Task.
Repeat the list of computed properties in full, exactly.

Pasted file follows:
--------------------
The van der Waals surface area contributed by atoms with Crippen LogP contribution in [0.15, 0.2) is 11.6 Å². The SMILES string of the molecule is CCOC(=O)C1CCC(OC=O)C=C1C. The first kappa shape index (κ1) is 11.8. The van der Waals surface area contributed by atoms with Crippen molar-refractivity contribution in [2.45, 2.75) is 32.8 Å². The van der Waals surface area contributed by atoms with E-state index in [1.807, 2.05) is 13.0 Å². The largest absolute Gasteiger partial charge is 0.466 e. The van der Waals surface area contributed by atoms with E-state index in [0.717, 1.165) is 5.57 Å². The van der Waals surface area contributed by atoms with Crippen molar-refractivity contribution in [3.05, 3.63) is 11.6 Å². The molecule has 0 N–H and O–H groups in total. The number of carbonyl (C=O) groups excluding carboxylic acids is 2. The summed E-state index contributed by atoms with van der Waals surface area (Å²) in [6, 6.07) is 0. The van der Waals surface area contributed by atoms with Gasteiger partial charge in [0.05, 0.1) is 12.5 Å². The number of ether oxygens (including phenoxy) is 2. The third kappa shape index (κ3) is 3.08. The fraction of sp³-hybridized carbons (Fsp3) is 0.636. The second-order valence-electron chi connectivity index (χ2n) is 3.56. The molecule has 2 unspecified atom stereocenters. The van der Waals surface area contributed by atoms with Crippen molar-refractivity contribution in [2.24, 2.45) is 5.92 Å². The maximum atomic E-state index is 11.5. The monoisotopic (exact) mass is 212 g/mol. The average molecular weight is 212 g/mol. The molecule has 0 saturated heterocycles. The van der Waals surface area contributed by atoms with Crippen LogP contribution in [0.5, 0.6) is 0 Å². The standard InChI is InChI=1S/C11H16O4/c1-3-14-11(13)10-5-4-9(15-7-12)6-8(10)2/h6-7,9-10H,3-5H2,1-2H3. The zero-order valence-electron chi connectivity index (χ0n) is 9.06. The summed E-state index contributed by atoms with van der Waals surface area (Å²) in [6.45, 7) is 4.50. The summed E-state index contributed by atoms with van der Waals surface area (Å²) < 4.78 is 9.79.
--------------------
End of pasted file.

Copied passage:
The van der Waals surface area contributed by atoms with Crippen LogP contribution in [0.15, 0.2) is 11.6 Å². The SMILES string of the molecule is CCOC(=O)C1CCC(OC=O)C=C1C. The first kappa shape index (κ1) is 11.8. The van der Waals surface area contributed by atoms with Crippen molar-refractivity contribution in [2.45, 2.75) is 32.8 Å². The van der Waals surface area contributed by atoms with E-state index in [1.807, 2.05) is 13.0 Å². The largest absolute Gasteiger partial charge is 0.466 e. The van der Waals surface area contributed by atoms with E-state index in [0.717, 1.165) is 5.57 Å². The van der Waals surface area contributed by atoms with Crippen molar-refractivity contribution in [3.05, 3.63) is 11.6 Å². The molecule has 0 N–H and O–H groups in total. The number of carbonyl (C=O) groups excluding carboxylic acids is 2. The summed E-state index contributed by atoms with van der Waals surface area (Å²) in [6, 6.07) is 0. The van der Waals surface area contributed by atoms with Gasteiger partial charge in [0.05, 0.1) is 12.5 Å². The number of ether oxygens (including phenoxy) is 2. The third kappa shape index (κ3) is 3.08. The fraction of sp³-hybridized carbons (Fsp3) is 0.636. The second-order valence-electron chi connectivity index (χ2n) is 3.56. The molecule has 2 unspecified atom stereocenters. The van der Waals surface area contributed by atoms with Crippen molar-refractivity contribution in [2.24, 2.45) is 5.92 Å². The maximum atomic E-state index is 11.5. The monoisotopic (exact) mass is 212 g/mol. The average molecular weight is 212 g/mol. The molecule has 0 saturated heterocycles. The van der Waals surface area contributed by atoms with Crippen LogP contribution in [0.5, 0.6) is 0 Å². The standard InChI is InChI=1S/C11H16O4/c1-3-14-11(13)10-5-4-9(15-7-12)6-8(10)2/h6-7,9-10H,3-5H2,1-2H3. The zero-order valence-electron chi connectivity index (χ0n) is 9.06. The summed E-state index contributed by atoms with van der Waals surface area (Å²) in [6.45, 7) is 4.50. The summed E-state index contributed by atoms with van der Waals surface area (Å²) < 4.78 is 9.79.